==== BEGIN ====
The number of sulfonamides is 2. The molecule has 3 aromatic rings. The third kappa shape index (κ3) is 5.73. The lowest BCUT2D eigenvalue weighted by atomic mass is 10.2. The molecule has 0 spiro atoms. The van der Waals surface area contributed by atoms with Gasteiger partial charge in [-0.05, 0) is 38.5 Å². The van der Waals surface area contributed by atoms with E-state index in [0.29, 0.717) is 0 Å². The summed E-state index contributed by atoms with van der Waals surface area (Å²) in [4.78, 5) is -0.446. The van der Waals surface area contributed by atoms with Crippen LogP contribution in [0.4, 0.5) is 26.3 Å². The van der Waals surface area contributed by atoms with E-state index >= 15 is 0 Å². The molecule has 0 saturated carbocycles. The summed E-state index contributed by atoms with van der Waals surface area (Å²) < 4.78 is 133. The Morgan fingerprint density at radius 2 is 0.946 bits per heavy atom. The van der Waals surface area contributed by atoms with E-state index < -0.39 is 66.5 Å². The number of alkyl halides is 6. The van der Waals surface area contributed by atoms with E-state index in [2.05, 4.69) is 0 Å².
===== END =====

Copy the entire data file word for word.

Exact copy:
The number of sulfonamides is 2. The molecule has 3 aromatic rings. The third kappa shape index (κ3) is 5.73. The lowest BCUT2D eigenvalue weighted by atomic mass is 10.2. The molecule has 0 spiro atoms. The van der Waals surface area contributed by atoms with Gasteiger partial charge in [-0.05, 0) is 38.5 Å². The van der Waals surface area contributed by atoms with E-state index in [0.29, 0.717) is 0 Å². The summed E-state index contributed by atoms with van der Waals surface area (Å²) in [4.78, 5) is -0.446. The van der Waals surface area contributed by atoms with Crippen LogP contribution in [0.4, 0.5) is 26.3 Å². The van der Waals surface area contributed by atoms with E-state index >= 15 is 0 Å². The molecule has 0 saturated carbocycles. The summed E-state index contributed by atoms with van der Waals surface area (Å²) < 4.78 is 133. The Morgan fingerprint density at radius 2 is 0.946 bits per heavy atom. The van der Waals surface area contributed by atoms with E-state index < -0.39 is 66.5 Å². The number of alkyl halides is 6. The van der Waals surface area contributed by atoms with E-state index in [2.05, 4.69) is 0 Å².